Today In Salisbury’s History: Monday, Aug. 9, 1976

Monday, Aug. 9, 1976 —

  • Salisbury Police Chief Leslie Payne is crediting the newly established Concentrated Crime Reduction squad with a 39 percent drop in in the number of breaking and enterings in the city. The latest statistics show that there were 104 fewer break-ins in 1975 then there were in 1974. The CCR program is funded through the Governor’s Commission on Law Enforcement and consists of four men — and investigator and three men who work in the field. The detective in charge is Maximilian “Lucky” Lucksho Jr., who has 21 years of law enforcement experience.
  • A major reorganization in the upper ranks of the Wicomico County school system will take effect Aug. 15. Former James M. Bennett High School principal Randolph G. Outen will assume the newly created role of Secondary Education Director. Sheldon Larmore, a Instruction Supervisor, will assume another newly created post, Director of Elementary Education. The moves establish Outen and Larmore as the chief lieutenants to Superintendent Harold B. Fulton.
  • The Wicomico County Board of Education has announced it will not be a player in any county growth, zoning or development discussions. With the growth of subdivisions affecting school board planning, some county officials have recently called for school board input to help them weigh the effects of a subdivision approval. School board attorney James Bailey warned board members their participation in such decisions would be a bad idea. R. Norman Peregoy, the school board’s vice president, supported a school board role in such decisions, saying, “unforeseen subdivision developments in the past have put us in a box a time or two and brought on busing, where the board had not anticipated it.”
  • Miriam Ricca Kennedy, an Argentina native and business teacher at Stephen Decatur High School, has been appointed to head the Secretarial Sciences Program at the new Wor-Wic Tech Community College.
  • Funeral services were scheduled Tuesday for former Maryland State Trooper and newspaper publisher Samuel Louis Sherwell Sr. A resident of 113 East Isabella Street, Sherwell died Friday at Peninsula General Hospital at age 62. Born in Mexico City, Sherwell has lived in Salisbury for 45 years. He retired from the State Police as a sergeant and had been primarily assigned to the Salisbury barrack. The former owner and publisher of the Salisbury Advertiser newspaper, he sold the publication in 1973.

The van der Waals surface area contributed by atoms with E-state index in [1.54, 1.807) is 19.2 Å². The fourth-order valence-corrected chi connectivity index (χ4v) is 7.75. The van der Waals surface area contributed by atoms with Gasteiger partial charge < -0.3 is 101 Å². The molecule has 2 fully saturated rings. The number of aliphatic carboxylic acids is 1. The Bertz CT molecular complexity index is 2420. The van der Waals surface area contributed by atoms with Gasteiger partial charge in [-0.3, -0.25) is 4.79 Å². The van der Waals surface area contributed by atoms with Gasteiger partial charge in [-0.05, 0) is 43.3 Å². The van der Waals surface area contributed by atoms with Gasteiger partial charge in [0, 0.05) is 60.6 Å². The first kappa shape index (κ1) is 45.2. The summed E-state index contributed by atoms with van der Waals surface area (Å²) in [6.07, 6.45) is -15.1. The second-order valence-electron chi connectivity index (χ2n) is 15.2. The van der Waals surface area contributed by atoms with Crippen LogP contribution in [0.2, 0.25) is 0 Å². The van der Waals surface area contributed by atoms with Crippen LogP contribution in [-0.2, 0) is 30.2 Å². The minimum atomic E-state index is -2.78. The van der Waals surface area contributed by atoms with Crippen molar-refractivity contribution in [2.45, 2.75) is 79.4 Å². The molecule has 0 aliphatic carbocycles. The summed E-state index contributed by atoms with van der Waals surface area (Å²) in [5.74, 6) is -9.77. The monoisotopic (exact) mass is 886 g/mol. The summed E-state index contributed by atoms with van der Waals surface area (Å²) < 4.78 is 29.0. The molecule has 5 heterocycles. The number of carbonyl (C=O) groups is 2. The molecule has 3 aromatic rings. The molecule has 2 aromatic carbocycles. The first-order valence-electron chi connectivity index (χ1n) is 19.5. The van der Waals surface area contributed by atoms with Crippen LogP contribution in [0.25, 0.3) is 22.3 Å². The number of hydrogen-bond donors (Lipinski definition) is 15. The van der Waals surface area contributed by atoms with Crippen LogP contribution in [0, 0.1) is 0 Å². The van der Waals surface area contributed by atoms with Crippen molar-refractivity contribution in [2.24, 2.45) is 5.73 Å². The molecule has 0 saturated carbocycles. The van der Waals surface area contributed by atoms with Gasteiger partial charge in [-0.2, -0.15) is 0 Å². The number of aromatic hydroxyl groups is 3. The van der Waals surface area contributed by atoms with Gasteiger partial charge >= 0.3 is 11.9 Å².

• An important birthday was ignored Sunday. According to the history book, Aug. 8, 1732 is the official birth date for the city of Salisbury, yet city officials did nothing to recognize the occasion of the city’s marking 244 years. Mayor Elmer F. Ruark admitted today that he had overlooked the date. “I’ll try to remember it next year,” the mayor said.
  • More than 1,000 Ocean City visitors were evacuated to Salisbury as the resort town weathered the effects of Hurricane Belle, which passed by the Delmarva Peninsula 56 miles offshore but still hit Ocean City with 75 mph winds. Nearly 100 people rode out the storm Monday night at the Salvation Army Center and nearly 500 crammed into the cafeteria and gymnasium at Wicomico Senior High School.
  • Deputy Fire Chief William V. Taylor will return to work Thursday following a two-week suspension imposed following an internal city investigation. Mayor Elmer F. Ruark said he accepted the official report of Chief Frederick Williams, who formally investigated Taylor’s actions at a July 24 party on Mount Olive Church Road. A man complained to city officials that he was physically attacked when he confronted party-goers about excessive noise. Taylor and several other people were implicated in what was described as a “melee.” A court date for several of those involved is scheduled Sept. 1. Taylor’s daughter was the owner of the home where the party was being held.

Greg Bassett is editor and general manager of Salisbury Independent. Reach him at gbassett@newszap.com

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